The proof of BurnsideBrauer adapts easily to give the following result for Lie groups:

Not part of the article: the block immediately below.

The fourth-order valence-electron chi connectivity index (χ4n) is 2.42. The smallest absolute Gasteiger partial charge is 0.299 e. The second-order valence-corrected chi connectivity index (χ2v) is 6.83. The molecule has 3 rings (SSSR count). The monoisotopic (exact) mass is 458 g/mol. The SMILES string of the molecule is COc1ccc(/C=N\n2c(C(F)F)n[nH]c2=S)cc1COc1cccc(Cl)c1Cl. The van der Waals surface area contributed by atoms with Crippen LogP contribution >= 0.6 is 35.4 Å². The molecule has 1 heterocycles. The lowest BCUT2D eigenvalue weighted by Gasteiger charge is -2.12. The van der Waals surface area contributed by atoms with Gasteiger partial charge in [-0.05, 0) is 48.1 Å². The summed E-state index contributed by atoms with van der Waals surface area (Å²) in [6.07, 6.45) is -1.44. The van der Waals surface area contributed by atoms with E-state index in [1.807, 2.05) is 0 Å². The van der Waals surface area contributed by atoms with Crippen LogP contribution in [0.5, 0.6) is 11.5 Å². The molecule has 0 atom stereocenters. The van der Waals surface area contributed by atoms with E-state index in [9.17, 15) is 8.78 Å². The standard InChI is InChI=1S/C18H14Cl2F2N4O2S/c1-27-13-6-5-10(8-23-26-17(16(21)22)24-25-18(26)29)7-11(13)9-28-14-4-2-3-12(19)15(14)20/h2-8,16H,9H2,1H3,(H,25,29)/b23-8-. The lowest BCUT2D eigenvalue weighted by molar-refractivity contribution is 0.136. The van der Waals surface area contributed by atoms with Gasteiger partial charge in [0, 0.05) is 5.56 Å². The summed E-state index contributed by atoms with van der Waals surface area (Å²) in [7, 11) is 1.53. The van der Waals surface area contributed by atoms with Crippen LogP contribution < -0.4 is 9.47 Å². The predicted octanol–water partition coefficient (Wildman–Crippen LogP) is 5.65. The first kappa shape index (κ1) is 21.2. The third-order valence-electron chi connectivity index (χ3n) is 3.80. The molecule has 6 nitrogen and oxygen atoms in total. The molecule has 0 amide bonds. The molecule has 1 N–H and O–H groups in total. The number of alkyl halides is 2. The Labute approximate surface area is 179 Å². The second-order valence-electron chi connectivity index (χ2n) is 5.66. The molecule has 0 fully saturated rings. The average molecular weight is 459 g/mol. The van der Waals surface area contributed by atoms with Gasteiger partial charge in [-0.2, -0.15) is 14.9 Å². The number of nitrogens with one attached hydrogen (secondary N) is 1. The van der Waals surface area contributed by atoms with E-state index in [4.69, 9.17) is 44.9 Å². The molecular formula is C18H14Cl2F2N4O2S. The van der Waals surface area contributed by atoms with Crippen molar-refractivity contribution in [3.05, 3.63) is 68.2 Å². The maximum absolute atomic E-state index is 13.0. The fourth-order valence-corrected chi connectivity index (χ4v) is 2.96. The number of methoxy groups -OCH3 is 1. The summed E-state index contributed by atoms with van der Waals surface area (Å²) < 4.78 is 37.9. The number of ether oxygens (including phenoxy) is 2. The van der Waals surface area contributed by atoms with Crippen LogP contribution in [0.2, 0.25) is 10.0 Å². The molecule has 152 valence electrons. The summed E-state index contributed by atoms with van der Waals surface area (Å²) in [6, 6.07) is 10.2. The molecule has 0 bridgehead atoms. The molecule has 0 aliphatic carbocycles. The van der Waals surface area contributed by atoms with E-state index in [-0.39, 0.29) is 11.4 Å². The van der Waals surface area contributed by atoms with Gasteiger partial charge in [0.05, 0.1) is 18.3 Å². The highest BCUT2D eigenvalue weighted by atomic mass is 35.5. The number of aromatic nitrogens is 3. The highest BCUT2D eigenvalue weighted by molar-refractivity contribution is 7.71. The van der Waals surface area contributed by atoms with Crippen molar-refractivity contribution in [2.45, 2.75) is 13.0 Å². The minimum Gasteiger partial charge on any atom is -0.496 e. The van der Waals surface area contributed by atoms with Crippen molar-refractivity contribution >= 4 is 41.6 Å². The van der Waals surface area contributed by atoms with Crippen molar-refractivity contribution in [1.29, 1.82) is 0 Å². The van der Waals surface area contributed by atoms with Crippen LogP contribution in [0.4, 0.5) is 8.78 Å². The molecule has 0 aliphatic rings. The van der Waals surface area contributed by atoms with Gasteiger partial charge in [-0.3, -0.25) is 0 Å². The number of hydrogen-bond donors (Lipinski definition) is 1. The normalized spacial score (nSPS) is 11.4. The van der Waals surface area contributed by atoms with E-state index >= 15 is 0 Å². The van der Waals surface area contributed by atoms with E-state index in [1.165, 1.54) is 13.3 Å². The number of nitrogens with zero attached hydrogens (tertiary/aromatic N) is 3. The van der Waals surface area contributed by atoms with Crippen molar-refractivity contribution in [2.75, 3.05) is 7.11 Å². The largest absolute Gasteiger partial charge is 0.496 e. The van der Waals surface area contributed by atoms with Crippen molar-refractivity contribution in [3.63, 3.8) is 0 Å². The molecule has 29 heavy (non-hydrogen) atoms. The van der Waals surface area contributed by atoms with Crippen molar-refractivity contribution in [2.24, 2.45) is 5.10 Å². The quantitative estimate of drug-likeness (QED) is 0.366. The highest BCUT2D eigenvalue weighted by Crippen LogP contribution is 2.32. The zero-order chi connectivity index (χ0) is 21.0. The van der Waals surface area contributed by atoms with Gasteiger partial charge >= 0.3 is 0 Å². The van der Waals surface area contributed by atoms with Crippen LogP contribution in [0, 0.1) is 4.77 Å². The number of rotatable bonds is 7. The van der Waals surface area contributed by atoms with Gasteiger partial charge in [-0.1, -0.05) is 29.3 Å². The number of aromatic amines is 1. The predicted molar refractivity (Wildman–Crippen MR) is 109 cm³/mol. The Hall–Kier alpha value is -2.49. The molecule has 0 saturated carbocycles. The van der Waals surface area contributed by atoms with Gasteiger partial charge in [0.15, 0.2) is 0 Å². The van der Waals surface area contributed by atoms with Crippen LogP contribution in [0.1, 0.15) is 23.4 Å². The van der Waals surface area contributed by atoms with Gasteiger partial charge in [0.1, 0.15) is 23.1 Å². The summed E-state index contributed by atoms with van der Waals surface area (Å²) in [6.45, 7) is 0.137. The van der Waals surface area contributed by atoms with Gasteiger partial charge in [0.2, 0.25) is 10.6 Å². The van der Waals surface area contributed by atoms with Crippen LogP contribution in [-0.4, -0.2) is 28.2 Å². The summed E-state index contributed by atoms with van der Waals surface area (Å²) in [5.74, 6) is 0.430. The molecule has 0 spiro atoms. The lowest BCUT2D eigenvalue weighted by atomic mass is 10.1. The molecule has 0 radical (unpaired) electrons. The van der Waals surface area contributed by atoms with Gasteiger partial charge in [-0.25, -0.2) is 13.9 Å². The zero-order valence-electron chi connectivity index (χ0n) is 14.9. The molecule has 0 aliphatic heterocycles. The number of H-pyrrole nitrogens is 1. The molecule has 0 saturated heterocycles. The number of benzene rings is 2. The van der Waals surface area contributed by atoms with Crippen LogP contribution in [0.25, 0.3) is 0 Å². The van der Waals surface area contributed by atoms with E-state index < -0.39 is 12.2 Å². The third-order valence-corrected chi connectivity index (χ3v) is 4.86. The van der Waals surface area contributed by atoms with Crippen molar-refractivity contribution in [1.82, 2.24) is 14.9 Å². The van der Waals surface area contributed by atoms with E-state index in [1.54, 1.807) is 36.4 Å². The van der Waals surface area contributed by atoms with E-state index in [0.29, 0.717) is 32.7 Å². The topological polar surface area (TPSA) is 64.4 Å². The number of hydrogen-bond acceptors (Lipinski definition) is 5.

Some preliminary comments: Since $G$ is compact, the Lie algebra of $G$ is the direct sum of a semisimple Lie algebra and an abelian Lie algebra; so the semisimple hypothesis just says that there is no abelian summand. Since $G$ is compact, we may assume that $R$ is a unitary representation, by the standard averaging argument. Since the representation is faithful, we may thus view $G$ as a subgroup of a unitary group. Let $n= \dim R$ and consider $G$ as a subgroup of $U(n)$ from now on. Let $Z$ be the center of $G$. By Schur's lemma, $Z$ acts on $U$ and $R$ by scalars; let $\psi_R$ and $\psi_U$ be the characters by which $Z$ acts on $R$ and $U$. Since $G$ is semisimple, $Z$ is discrete. Now, $Z$ lies in the center of $U(n)$, which is $S^1$, so $Z$ must be a cyclic group; say $Z \cong \mathbb{Z}/m$. Let $\psi_U = \psi_R^h$. What we will actually be showing is that $\mathrm{Hom}(U, R^{\otimes (h+mN)})$ is nonzero for all sufficiently large $N$. Proof sketch: Let $\mu_G$ be Haar measure, normalized so that $\int_G \mu_G=1$. Then $$\dim \mathrm{Hom}(U, R^{\otimes (h+mN)}) = \int_G \chi_R^{h+mN} \overline{\chi_U} \mu_G$$ where $\chi_R$ and $\chi_U$ are the characters of $U$ and $R$. Since $\chi_R$ is the character of a subgroup of $U(n)$, we have $\chi_R(g) \leq n$, with equality only when $g$ is of the form $e^{i \theta} \mathrm{Id}$. Such $g$'s are precisely the elements of $Z$. So, for large $N$, the integral is dominated by the contributions from small neighborhoods of the points of $Z$. For $z \in Z$, we have $\chi_R(z)^m = n^m$ and $\chi_r(z)^h \overline{\chi_U}(z) = n^{h+1}$. If you work out the asymptotics of the integrals, using the method of steepest descent, you get the contribution from each $z \in Z$ is of the form $$c n^{mN} N^{\dim G/2} (1+O(N^{1/2}))$$ for some $c>0$. In particular, for $N$ large, all these contributions are positive and $\dim \mathrm{Hom}(U, R^{\otimes(h+mN)})$ is nonzero. $\square$ Commment 1 I'd love to know whom to credit for this trick. I came up with it in this blog thread and used it again here but I'm sure it's not original to me. Comment 2 If $G$ does have an abelian factor, life is harder. The obvious counterexample is that, if $G$ is $S^1$, the irrep $R$ is $\theta \mapsto e^{i \theta}$ and $U$ is $\theta \mapsto e^{i\theta}$, then $U$ is not a summand of $R^{\otimes n}$ for any $n \geq 0$. More subtly, let $G = U(3)$, let $V$ be the standard three dimensional irrep and let $R=\mathrm{Sym}^2 V$ and $U = \bigwedge^2 V$. Then $U$ is not a summand of $R$, and the matrix $e^{i \theta} \mathrm{Id}$ acts on $R^{\otimes n}$ by $2n \theta$ and acts on $U$ by $2 \theta$, so $U$ is not a summand of $R^{\otimes n}$ for $n>1$. Comment 3 If $G$ is a complex semisimple group, the same result holds for $G$ by the standard nonsense relating complex and compact representations. Comment 4 If $G$ is a real semisimple group, life is more confusing. For example, let $G = SL_3(\mathbb{R})$, let $V$ be the standard three dimensional rep of $G$, and let $R = \mathrm{Sym}^3 V$. Then $G \to GL(R)$ is injective, but the corresponding complex representation $SL_3(\mathbb{C}) \to GL(R \otimes \mathbb{C})$ is not. One should be able to formulate a statement here with a bit more care, but I'm not going to do it. Comment 5 I have no idea what the answer is if $G$ is not semisimple.